01:09 GMT07 July 2020
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    In 2014, researchers made a groundbreaking discovery finding almost 4,000 microbial species living in the waters of Lake Whillans. Just recently they returned hoping to study the lake as it could possibly answer questions about life in other parts of the world and maybe the universe.

    Scientists from Michigan Technological University (MTU) have examined the underworld of subglacial Lake Whillans, which looked like an alien planet. In their study published in the journal Global Biochemical Cycles, they revealed that the lake has a surprising amount of organic carbon, a vital source of food for microbes in Antarctica.

    Researchers discovered that a pool of dissolved carbon can form in the lake in 4.8 to 11.9 years. As the lake fills and drains, nutrients and organic carbon travel underwater to the Southern Ocean.

    "There's no photosynthesis under the ice in the ocean downstream of this lake This limits the available food and energy sources in a way that you wouldn't find in a surface lake or the open ocean. The idea is that these subglacial lakes that are upstream could provide important sources of energy and nutrients for things living in the ice-covered regions of the Southern Ocean", said Trista Vick-Majors, assistant professor of Biological Sciences at MTU and lead author of the study.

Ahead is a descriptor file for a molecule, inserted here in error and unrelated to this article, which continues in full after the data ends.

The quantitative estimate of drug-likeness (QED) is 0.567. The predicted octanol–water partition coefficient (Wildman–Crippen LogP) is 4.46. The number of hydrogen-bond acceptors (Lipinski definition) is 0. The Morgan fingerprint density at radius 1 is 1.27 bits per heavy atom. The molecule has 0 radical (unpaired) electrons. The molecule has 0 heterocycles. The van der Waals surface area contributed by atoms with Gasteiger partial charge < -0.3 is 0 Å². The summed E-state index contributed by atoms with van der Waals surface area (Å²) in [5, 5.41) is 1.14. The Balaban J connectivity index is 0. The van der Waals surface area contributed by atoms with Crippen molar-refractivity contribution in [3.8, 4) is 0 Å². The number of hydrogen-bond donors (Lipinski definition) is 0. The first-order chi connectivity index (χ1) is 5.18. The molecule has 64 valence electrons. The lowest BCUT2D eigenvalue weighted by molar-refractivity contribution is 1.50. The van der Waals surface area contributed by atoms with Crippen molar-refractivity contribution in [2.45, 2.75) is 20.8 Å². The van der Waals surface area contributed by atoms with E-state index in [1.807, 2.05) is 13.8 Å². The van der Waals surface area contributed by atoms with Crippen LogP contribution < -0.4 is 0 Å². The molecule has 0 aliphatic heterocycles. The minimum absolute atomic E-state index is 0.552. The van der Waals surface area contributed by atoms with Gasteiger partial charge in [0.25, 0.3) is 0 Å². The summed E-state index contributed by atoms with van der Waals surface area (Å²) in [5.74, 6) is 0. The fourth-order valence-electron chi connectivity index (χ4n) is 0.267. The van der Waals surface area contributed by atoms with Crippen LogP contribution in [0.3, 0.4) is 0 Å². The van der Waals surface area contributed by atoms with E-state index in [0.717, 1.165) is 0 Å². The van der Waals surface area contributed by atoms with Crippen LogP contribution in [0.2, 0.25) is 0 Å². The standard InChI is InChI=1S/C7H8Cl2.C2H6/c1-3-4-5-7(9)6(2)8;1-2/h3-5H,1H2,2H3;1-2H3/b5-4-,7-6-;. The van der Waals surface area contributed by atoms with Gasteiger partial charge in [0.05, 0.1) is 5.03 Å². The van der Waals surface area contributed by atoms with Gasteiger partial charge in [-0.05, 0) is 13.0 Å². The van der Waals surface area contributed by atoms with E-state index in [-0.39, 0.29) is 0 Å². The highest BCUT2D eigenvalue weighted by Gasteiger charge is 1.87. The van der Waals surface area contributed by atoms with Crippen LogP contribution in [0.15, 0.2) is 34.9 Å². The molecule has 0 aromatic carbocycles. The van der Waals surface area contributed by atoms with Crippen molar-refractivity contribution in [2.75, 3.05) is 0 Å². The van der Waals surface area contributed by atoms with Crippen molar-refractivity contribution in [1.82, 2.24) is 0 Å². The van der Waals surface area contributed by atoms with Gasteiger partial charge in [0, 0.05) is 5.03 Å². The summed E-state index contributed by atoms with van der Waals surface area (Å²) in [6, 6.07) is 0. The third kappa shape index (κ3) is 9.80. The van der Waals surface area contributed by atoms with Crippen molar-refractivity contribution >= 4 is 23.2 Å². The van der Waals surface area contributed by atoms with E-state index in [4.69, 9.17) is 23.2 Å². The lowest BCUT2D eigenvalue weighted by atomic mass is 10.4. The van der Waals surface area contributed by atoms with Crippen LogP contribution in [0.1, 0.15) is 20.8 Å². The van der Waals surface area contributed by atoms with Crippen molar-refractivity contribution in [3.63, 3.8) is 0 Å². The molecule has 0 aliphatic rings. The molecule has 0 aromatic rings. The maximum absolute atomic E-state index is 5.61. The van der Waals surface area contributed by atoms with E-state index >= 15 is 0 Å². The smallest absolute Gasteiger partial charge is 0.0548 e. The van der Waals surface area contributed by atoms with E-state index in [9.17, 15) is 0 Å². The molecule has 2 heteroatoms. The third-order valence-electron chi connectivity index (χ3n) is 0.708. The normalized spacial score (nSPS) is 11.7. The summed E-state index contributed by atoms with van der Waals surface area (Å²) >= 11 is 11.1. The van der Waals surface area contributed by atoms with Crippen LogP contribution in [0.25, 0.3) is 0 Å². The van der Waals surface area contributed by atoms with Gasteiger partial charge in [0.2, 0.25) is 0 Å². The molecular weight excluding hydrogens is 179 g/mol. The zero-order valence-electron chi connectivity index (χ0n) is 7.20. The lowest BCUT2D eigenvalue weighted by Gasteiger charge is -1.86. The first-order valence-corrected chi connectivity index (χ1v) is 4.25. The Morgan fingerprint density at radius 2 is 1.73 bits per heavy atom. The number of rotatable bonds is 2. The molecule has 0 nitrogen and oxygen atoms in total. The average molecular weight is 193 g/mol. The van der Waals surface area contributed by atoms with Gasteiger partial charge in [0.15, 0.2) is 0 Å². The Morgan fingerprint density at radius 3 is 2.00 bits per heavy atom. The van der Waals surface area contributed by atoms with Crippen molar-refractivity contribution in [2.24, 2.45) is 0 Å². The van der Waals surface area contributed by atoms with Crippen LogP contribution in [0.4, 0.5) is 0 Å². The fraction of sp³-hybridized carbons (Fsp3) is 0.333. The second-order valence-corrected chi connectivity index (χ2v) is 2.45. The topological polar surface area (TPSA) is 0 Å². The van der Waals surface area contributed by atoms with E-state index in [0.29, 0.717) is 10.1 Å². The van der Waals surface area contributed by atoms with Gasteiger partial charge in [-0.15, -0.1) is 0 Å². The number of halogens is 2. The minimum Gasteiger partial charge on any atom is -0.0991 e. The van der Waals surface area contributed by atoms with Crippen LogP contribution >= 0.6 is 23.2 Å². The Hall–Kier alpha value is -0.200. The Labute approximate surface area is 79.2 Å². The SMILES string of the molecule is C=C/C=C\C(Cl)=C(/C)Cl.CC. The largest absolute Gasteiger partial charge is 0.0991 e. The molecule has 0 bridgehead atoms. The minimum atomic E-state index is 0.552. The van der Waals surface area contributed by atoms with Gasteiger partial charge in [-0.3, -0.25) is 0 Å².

Researchers from MTU used a special hot water drill to get through almost one kilometre of ice and then took samples of water and even sent down a camera

    ​Vick-Majors said that the study of subglacial lakes will provide insight into how life starts in other parts of the world.

    "There is water and there is life under the ice. These can teach us a lot about our planet because this is a great place to look at somewhat simplified ecosystems, without higher levels of organisms. So we can answer questions about life that can be really hard to answer in other places", Vick-Majors said.
    life, Southern Ocean, Antarctic
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